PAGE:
February 20 – March 28, 2015
Opening Reception February 20, 7 – 10pm
Gallery Aferro, Main Gallery
As artists, we choose a voice that is not necessarily lingual but nonetheless navigates narrative terrain. We are both collectors of experiences and storytellers making compositions based on the reflection of those experiences. We are a community that supports one another in our pursuits as mythmakers, anecdote entrepreneurs, role players, biographers, documentarians, and myriad other roles.
Demosthenes, the Greek orator, was said to practice his enunciation with pebbles in his mouth. In order to fully narrate we, perhaps, must drink our pebbles. Given this theme, we propose an exhibition of narrative artists called “Pebble Drinkers.” Each artist playfully explores and reshapes traditional narrative, allowing for shifting perspectives and altered viewings. Pebble Drinkers is a group exhibition consisting of mixed media, painting, and sculpture.
Rachelle Beaudoin uses performance, video, and wearable objects to interweave narratives from icons of female sexuality, creating an uncertain and discomforting new space. She uses humor and sarcasm as an entry point into issues of gender, power, and class. Appropriating and subverting stereotypes gives her characters, who at first glance appear superficial, depth and space. She is currently investigating the conflation of “hotness” and empowerment through pieces that focus on physical fitness and beauty.
Brittany De Nigris builds ephemeral narratives through sculptures, video, and performance with what she refers to as an “immediate landscape.” In this space, place is not just a backdrop but rather inspiration, form, prop, and participant. Natural elements intervene to activate man made materials and it is this conversation that becomes a portal for the transmission of ideas. Her work often springs from minute observations that become focal points for larger meaning, emphasizing the impermanence and continuation of all things. Place is material.
Corwin Levi makes mixed media work that resembles maps, charts, or texts. There are recognizable moments interwoven throughout the pieces that imply a narrative scheme. As viewers look and read through these moments, though, they start to realize that the pieces do not explain in diagrammatic fashion but are Gordian knots, impossible to unravel. For the viewer, it’s a tight, concentrated, intense study. The eye never rests, looking, reading, looking, reading, in an endless cycle. There is no way out, only in, over, through, and back in again.
A.V. Ryan’s sculptures use the form and properties of rubber inner tubes to create sequences of abstract forms. Using varying degrees of inflation and deflation as well as folding, binding or propping, she explores the moods and postures of the form – the torus – within a single material manifestation – rubber. Lightness and heaviness, lift and fall, a play of folds suggest the fleeting presence of the body while her treatment of the surface brings out a range of reflective and tactile qualities that suggest skin. Narrative here is silent and implicit.
Piper Grosswendt makes artful, abstract compositions playing through a language of color, shape, and visual perception. The compositions are so striking that it is a secondary reaction to focus on the reality that the paintings are on second-hand linens rather than stretched canvases. The traditional myths surrounding abstraction are uprooted, as are our perception of the value of our discarded bed sheets, as we look at both the paintings and the narratives behind both art history and the history of the linens themselves.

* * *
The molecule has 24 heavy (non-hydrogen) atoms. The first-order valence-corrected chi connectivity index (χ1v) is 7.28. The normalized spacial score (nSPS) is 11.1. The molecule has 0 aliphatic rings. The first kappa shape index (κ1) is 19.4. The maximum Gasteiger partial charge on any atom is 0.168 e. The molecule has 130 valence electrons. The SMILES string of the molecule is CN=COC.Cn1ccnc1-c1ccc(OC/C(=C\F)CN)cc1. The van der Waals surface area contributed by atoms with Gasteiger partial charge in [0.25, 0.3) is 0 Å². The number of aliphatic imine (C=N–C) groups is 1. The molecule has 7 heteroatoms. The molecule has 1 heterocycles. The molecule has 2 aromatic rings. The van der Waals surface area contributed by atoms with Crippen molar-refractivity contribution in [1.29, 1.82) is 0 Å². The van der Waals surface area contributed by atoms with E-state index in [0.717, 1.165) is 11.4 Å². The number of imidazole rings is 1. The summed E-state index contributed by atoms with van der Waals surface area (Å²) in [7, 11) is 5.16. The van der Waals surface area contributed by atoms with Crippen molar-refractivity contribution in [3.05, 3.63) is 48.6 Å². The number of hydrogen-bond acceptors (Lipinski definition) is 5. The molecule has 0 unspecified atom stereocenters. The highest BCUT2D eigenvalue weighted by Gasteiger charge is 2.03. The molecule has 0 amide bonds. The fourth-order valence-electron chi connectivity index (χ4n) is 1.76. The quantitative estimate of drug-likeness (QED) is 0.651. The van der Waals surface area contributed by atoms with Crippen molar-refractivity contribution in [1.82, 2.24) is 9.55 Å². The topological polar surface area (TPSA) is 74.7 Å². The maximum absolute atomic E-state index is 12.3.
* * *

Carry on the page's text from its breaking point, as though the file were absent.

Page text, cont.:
Becca Kallem works with cloth and fabrics as well, drawing what appear to be beautiful fabric still lifes. The drawings, though, are not still lifes but rather draperies copied from old master narrative paintings–without the rest of the painting to provide context. In addition to cloth imagery, she excerpts and repositions other elements of masterworks to create new, personal narratives about identity, perception, and communication.
Jesse Harrod uses gaudy, industrial chintz fabric in her work. The materials she works with contain poorly rendered images such as flowers printed on cheap cloth. She thinks of the motifs as alive with a narrative history. She explores gender, home, colonialism, industry, insincerity, surface and the need to be something you are not through sexuality and growth. She asks: how do domestically designed, foreign produced fabrics relate to today’s industrial and post-colonial global diaspora? How might recurring enlarged images of childish flowers conjure messages related to sexuality and class? She finds answers in the layered history of cloth itself: a scrap of fabric produces a story of colonial, gendered, and class-based oppression. Simultaneously, she makes work investigating how a “hobbyist” or “bad taste” aesthetic may relate to queer identity, as well as to second and third wave feminist thought.
Greg Stewart finds inspiration from “out of place” things in the world because of their potential to create new possibilities and generate reflective thinking. He refers to these things as “acts of mobility,” a spark that drives our limitless imaginations. The presence of mobility in language is driven by our use of narrative to create imaginary circumstances and events. The impetus for Stewart’s projects stems from his interest in human geography: the study of how we situate or arrange ourselves in the world. His work imagines a reality constructed out of a necessity to move from place to place. Most recently, he built small mobile shelters equipped with portions of a library, a cooking station, vegetable gardens, fruit trees growing on roof tops, and an outhouse.